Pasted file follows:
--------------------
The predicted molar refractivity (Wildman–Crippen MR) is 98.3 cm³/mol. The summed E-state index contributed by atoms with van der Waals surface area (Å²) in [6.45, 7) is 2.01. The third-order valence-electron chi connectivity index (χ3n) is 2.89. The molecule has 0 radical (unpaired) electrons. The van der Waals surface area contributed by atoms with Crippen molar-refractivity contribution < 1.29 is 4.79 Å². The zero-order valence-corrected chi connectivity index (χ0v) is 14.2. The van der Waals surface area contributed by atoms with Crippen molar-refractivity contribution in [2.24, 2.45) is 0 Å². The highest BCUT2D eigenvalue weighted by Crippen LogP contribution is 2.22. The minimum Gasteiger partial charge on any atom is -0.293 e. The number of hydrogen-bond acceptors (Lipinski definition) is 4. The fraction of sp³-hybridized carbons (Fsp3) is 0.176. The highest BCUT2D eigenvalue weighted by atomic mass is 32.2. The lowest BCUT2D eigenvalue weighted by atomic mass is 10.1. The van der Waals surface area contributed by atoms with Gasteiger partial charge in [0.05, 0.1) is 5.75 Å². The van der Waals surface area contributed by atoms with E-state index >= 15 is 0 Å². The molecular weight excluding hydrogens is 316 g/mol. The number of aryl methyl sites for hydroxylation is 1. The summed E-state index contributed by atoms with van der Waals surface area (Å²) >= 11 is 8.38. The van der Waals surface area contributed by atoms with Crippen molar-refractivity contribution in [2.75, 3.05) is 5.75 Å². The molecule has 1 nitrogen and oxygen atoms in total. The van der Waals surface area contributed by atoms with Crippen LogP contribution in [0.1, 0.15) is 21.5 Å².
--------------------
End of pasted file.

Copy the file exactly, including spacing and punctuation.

The predicted molar refractivity (Wildman–Crippen MR) is 98.3 cm³/mol. The summed E-state index contributed by atoms with van der Waals surface area (Å²) in [6.45, 7) is 2.01. The third-order valence-electron chi connectivity index (χ3n) is 2.89. The molecule has 0 radical (unpaired) electrons. The van der Waals surface area contributed by atoms with Crippen molar-refractivity contribution < 1.29 is 4.79 Å². The zero-order valence-corrected chi connectivity index (χ0v) is 14.2. The van der Waals surface area contributed by atoms with Crippen molar-refractivity contribution in [2.24, 2.45) is 0 Å². The highest BCUT2D eigenvalue weighted by Crippen LogP contribution is 2.22. The minimum Gasteiger partial charge on any atom is -0.293 e. The number of hydrogen-bond acceptors (Lipinski definition) is 4. The fraction of sp³-hybridized carbons (Fsp3) is 0.176. The highest BCUT2D eigenvalue weighted by atomic mass is 32.2. The lowest BCUT2D eigenvalue weighted by atomic mass is 10.1. The van der Waals surface area contributed by atoms with Gasteiger partial charge in [0.05, 0.1) is 5.75 Å². The van der Waals surface area contributed by atoms with E-state index >= 15 is 0 Å². The molecular weight excluding hydrogens is 316 g/mol. The number of aryl methyl sites for hydroxylation is 1. The summed E-state index contributed by atoms with van der Waals surface area (Å²) >= 11 is 8.38. The van der Waals surface area contributed by atoms with Crippen molar-refractivity contribution in [2.75, 3.05) is 5.75 Å². The molecule has 1 nitrogen and oxygen atoms in total. The van der Waals surface area contributed by atoms with Crippen LogP contribution in [0.1, 0.15) is 21.5 Å².